Broadleaf, evergreen tree, to a height of 80 ft (~25 m). Leaves alternate, simple, mostly 11.5–14 cm long and 4–6 cm wide, obovate to elliptic, thin, leathery, with a short apex, margin entire, upper surface dark green and glossy with pubescence mostly on the midrib, the lower surface is covered with a dense, waxy bloom. Flowers on axillary shoots, yellowish-white, fragrant; 9-12 tepals (“petals”) 4–5 × 1–2.5 cm, obovate; stamens green to cream or yellow, carpels, many, brown- or silver-tomentose. Fruit cluster about 14 cm long, cylindrical; ripe carpels globose, 1-2 cm, and purplish brown.
- Sun to light shade, consistently moist soil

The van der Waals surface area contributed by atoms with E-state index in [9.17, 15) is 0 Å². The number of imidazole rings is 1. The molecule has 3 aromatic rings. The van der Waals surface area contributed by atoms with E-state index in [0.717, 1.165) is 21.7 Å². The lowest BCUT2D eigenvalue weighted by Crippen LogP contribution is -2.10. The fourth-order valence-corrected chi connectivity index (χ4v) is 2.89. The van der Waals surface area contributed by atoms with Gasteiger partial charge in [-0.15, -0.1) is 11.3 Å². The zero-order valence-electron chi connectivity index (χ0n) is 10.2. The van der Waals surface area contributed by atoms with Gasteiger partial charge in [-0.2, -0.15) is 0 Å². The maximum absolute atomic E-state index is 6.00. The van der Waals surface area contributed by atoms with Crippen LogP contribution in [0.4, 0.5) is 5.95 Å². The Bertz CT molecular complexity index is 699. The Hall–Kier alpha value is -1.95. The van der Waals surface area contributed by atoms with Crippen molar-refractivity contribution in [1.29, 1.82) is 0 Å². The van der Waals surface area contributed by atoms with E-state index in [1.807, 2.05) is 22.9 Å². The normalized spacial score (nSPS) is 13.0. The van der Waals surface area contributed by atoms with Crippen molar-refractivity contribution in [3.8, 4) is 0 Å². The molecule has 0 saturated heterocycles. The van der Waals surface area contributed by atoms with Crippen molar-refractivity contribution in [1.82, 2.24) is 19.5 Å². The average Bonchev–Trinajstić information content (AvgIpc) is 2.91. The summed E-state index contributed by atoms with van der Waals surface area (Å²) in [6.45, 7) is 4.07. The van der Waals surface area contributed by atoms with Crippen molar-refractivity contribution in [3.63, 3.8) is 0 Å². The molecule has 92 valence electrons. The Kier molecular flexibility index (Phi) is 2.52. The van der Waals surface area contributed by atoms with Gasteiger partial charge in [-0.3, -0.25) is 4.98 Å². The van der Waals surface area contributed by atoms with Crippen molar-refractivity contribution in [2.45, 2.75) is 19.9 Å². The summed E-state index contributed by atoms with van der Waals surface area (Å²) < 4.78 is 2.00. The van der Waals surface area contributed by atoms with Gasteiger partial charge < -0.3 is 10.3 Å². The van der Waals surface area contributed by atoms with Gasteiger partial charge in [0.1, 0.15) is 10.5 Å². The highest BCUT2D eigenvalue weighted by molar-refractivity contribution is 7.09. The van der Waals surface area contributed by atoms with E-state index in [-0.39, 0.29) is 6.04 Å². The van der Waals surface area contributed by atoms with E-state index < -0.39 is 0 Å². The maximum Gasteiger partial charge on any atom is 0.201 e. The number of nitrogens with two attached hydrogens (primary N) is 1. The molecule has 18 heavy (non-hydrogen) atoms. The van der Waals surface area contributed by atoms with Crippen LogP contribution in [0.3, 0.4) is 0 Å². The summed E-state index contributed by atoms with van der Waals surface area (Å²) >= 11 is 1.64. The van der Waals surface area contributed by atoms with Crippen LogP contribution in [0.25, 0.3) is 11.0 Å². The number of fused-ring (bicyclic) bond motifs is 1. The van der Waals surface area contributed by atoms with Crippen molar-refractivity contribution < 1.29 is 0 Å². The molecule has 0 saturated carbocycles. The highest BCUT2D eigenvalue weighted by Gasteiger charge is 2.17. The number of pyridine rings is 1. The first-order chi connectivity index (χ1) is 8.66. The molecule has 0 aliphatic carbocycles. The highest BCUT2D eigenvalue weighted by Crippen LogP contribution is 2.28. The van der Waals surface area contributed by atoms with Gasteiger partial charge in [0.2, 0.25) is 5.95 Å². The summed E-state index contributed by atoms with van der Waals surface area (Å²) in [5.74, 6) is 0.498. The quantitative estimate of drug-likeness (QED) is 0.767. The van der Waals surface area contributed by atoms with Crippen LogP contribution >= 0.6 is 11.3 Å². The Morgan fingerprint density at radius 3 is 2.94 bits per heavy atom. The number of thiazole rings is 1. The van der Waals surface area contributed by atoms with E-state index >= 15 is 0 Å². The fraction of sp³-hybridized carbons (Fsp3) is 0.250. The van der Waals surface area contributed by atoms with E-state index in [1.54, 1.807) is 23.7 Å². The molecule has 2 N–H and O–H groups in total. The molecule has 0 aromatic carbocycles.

- Hardy to USDA Zone 8 Native to south-central and southeast China
This plant was first named Michelia wilsonii in1906 to honor the renowned botanist and Asian plant explorer Ernest (“China”) Wilson (1876-1930). The genus Michelia was first named by Linnaeus in 1753, but because of DNA sequencing and other research, michelia are now combined with Magnolia. However, an other magnolia had already been named Magnolia wilsonii to honor Ernest Wilson, so a different name was required. The solution was to use Wilson’s first name; hence the Latin name of this plant is now Magnolia ernestii. Wilson is possibly the only botanist to have two plants in the same genus named after him. (University of Washington Botanic Gardens)
Oregon State University campus: in the court yard behind Shepard Hall, near the rock sculpture and Hungarian Lilac (Syringa josikaea)